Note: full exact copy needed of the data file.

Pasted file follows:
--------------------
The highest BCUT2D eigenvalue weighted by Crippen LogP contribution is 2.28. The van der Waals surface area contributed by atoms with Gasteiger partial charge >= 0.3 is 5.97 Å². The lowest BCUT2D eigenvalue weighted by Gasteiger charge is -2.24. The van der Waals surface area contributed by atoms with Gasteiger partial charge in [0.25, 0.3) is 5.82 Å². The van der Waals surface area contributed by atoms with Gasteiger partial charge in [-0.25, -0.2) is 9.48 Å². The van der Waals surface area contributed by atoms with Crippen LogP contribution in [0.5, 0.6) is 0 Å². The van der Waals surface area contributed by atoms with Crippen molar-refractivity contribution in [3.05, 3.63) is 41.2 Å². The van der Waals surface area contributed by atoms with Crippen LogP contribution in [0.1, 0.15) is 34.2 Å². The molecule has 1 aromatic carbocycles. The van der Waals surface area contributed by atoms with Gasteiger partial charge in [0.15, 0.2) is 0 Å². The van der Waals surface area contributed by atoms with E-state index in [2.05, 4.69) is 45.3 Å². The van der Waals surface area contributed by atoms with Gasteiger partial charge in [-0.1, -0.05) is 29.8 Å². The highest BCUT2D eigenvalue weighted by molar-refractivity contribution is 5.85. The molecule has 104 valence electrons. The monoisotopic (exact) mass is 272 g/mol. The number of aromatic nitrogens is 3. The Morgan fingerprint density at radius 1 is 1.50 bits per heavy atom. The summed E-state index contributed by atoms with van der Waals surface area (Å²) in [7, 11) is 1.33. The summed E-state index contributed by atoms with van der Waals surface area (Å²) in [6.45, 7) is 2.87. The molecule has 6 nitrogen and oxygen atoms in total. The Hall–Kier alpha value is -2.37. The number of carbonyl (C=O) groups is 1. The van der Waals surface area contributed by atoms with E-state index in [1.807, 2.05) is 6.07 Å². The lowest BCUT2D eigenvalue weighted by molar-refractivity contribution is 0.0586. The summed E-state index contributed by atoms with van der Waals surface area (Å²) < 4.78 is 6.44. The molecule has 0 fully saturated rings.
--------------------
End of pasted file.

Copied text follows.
The highest BCUT2D eigenvalue weighted by Crippen LogP contribution is 2.28. The van der Waals surface area contributed by atoms with Gasteiger partial charge >= 0.3 is 5.97 Å². The lowest BCUT2D eigenvalue weighted by Gasteiger charge is -2.24. The van der Waals surface area contributed by atoms with Gasteiger partial charge in [0.25, 0.3) is 5.82 Å². The van der Waals surface area contributed by atoms with Gasteiger partial charge in [-0.25, -0.2) is 9.48 Å². The van der Waals surface area contributed by atoms with Crippen LogP contribution in [0.5, 0.6) is 0 Å². The van der Waals surface area contributed by atoms with Crippen molar-refractivity contribution in [3.05, 3.63) is 41.2 Å². The van der Waals surface area contributed by atoms with Crippen LogP contribution in [0.1, 0.15) is 34.2 Å². The molecule has 1 aromatic carbocycles. The van der Waals surface area contributed by atoms with Gasteiger partial charge in [0.15, 0.2) is 0 Å². The van der Waals surface area contributed by atoms with E-state index in [2.05, 4.69) is 45.3 Å². The van der Waals surface area contributed by atoms with Gasteiger partial charge in [-0.1, -0.05) is 29.8 Å². The highest BCUT2D eigenvalue weighted by molar-refractivity contribution is 5.85. The molecule has 104 valence electrons. The monoisotopic (exact) mass is 272 g/mol. The number of aromatic nitrogens is 3. The Morgan fingerprint density at radius 1 is 1.50 bits per heavy atom. The summed E-state index contributed by atoms with van der Waals surface area (Å²) in [7, 11) is 1.33. The summed E-state index contributed by atoms with van der Waals surface area (Å²) in [6.45, 7) is 2.87. The molecule has 6 nitrogen and oxygen atoms in total. The Hall–Kier alpha value is -2.37. The number of carbonyl (C=O) groups is 1. The van der Waals surface area contributed by atoms with E-state index in [1.807, 2.05) is 6.07 Å². The lowest BCUT2D eigenvalue weighted by molar-refractivity contribution is 0.0586. The summed E-state index contributed by atoms with van der Waals surface area (Å²) < 4.78 is 6.44. The molecule has 0 fully saturated rings.